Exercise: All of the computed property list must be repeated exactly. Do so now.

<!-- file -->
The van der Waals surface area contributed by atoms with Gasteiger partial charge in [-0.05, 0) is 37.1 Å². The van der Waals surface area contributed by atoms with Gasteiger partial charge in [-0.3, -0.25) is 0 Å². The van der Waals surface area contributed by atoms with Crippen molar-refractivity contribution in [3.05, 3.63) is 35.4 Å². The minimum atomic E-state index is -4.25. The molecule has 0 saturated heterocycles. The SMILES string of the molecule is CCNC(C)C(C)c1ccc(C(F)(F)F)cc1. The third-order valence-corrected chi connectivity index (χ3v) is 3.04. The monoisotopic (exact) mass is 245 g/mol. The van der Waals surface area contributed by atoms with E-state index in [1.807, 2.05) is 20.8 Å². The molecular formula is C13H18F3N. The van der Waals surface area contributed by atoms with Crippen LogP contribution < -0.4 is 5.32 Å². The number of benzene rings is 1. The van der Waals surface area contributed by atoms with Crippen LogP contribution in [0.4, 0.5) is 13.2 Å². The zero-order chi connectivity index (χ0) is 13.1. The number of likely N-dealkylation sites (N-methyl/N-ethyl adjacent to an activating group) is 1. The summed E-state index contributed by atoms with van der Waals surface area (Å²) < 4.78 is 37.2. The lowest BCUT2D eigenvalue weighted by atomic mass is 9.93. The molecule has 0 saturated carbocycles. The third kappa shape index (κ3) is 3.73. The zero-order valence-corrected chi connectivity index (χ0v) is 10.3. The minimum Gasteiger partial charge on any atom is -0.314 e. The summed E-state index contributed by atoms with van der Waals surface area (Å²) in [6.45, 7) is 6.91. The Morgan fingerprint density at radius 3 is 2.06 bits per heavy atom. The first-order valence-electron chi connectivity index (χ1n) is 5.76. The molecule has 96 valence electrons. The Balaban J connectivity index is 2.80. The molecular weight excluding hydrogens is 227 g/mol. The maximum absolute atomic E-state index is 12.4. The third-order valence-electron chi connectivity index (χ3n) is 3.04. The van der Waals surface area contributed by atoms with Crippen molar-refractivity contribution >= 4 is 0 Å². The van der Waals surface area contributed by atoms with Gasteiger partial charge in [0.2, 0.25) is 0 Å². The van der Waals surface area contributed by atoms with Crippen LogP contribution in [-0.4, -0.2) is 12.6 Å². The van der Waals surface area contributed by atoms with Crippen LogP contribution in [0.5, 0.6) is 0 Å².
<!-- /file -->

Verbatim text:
The van der Waals surface area contributed by atoms with Gasteiger partial charge in [-0.05, 0) is 37.1 Å². The van der Waals surface area contributed by atoms with Gasteiger partial charge in [-0.3, -0.25) is 0 Å². The van der Waals surface area contributed by atoms with Crippen molar-refractivity contribution in [3.05, 3.63) is 35.4 Å². The minimum atomic E-state index is -4.25. The molecule has 0 saturated heterocycles. The SMILES string of the molecule is CCNC(C)C(C)c1ccc(C(F)(F)F)cc1. The third-order valence-corrected chi connectivity index (χ3v) is 3.04. The monoisotopic (exact) mass is 245 g/mol. The van der Waals surface area contributed by atoms with E-state index in [1.807, 2.05) is 20.8 Å². The molecular formula is C13H18F3N. The van der Waals surface area contributed by atoms with Crippen LogP contribution < -0.4 is 5.32 Å². The number of benzene rings is 1. The van der Waals surface area contributed by atoms with Crippen LogP contribution in [0.4, 0.5) is 13.2 Å². The zero-order chi connectivity index (χ0) is 13.1. The number of likely N-dealkylation sites (N-methyl/N-ethyl adjacent to an activating group) is 1. The summed E-state index contributed by atoms with van der Waals surface area (Å²) < 4.78 is 37.2. The lowest BCUT2D eigenvalue weighted by atomic mass is 9.93. The molecule has 0 saturated carbocycles. The third kappa shape index (κ3) is 3.73. The zero-order valence-corrected chi connectivity index (χ0v) is 10.3. The minimum Gasteiger partial charge on any atom is -0.314 e. The summed E-state index contributed by atoms with van der Waals surface area (Å²) in [6.45, 7) is 6.91. The Morgan fingerprint density at radius 3 is 2.06 bits per heavy atom. The first-order valence-electron chi connectivity index (χ1n) is 5.76. The molecule has 96 valence electrons. The Balaban J connectivity index is 2.80. The molecular weight excluding hydrogens is 227 g/mol. The maximum absolute atomic E-state index is 12.4. The third-order valence-electron chi connectivity index (χ3n) is 3.04. The van der Waals surface area contributed by atoms with Crippen molar-refractivity contribution >= 4 is 0 Å². The van der Waals surface area contributed by atoms with Gasteiger partial charge in [0.2, 0.25) is 0 Å². The van der Waals surface area contributed by atoms with Crippen LogP contribution in [-0.4, -0.2) is 12.6 Å². The van der Waals surface area contributed by atoms with Crippen LogP contribution in [0.5, 0.6) is 0 Å².